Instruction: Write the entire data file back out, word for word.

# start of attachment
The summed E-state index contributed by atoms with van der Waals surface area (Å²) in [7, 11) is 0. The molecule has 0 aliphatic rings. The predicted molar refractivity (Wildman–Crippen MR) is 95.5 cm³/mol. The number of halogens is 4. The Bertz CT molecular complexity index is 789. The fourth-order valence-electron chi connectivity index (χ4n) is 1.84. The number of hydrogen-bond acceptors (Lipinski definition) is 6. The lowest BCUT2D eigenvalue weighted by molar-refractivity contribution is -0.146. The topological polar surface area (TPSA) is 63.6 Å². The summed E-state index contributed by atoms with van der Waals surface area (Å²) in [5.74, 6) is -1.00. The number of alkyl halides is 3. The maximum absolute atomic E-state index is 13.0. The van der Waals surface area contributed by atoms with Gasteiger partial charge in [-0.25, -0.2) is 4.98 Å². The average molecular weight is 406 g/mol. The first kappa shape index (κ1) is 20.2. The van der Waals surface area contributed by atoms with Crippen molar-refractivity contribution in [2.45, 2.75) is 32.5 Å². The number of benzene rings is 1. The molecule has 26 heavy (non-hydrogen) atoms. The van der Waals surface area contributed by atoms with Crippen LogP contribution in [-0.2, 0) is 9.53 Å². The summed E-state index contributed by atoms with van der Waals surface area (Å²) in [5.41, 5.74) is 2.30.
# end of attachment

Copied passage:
The summed E-state index contributed by atoms with van der Waals surface area (Å²) in [7, 11) is 0. The molecule has 0 aliphatic rings. The predicted molar refractivity (Wildman–Crippen MR) is 95.5 cm³/mol. The number of halogens is 4. The Bertz CT molecular complexity index is 789. The fourth-order valence-electron chi connectivity index (χ4n) is 1.84. The number of hydrogen-bond acceptors (Lipinski definition) is 6. The lowest BCUT2D eigenvalue weighted by molar-refractivity contribution is -0.146. The topological polar surface area (TPSA) is 63.6 Å². The summed E-state index contributed by atoms with van der Waals surface area (Å²) in [5.74, 6) is -1.00. The number of alkyl halides is 3. The maximum absolute atomic E-state index is 13.0. The van der Waals surface area contributed by atoms with Gasteiger partial charge in [-0.25, -0.2) is 4.98 Å². The average molecular weight is 406 g/mol. The first kappa shape index (κ1) is 20.2. The van der Waals surface area contributed by atoms with Crippen molar-refractivity contribution in [2.45, 2.75) is 32.5 Å². The number of benzene rings is 1. The molecule has 26 heavy (non-hydrogen) atoms. The van der Waals surface area contributed by atoms with Crippen LogP contribution in [-0.2, 0) is 9.53 Å². The summed E-state index contributed by atoms with van der Waals surface area (Å²) in [5.41, 5.74) is 2.30.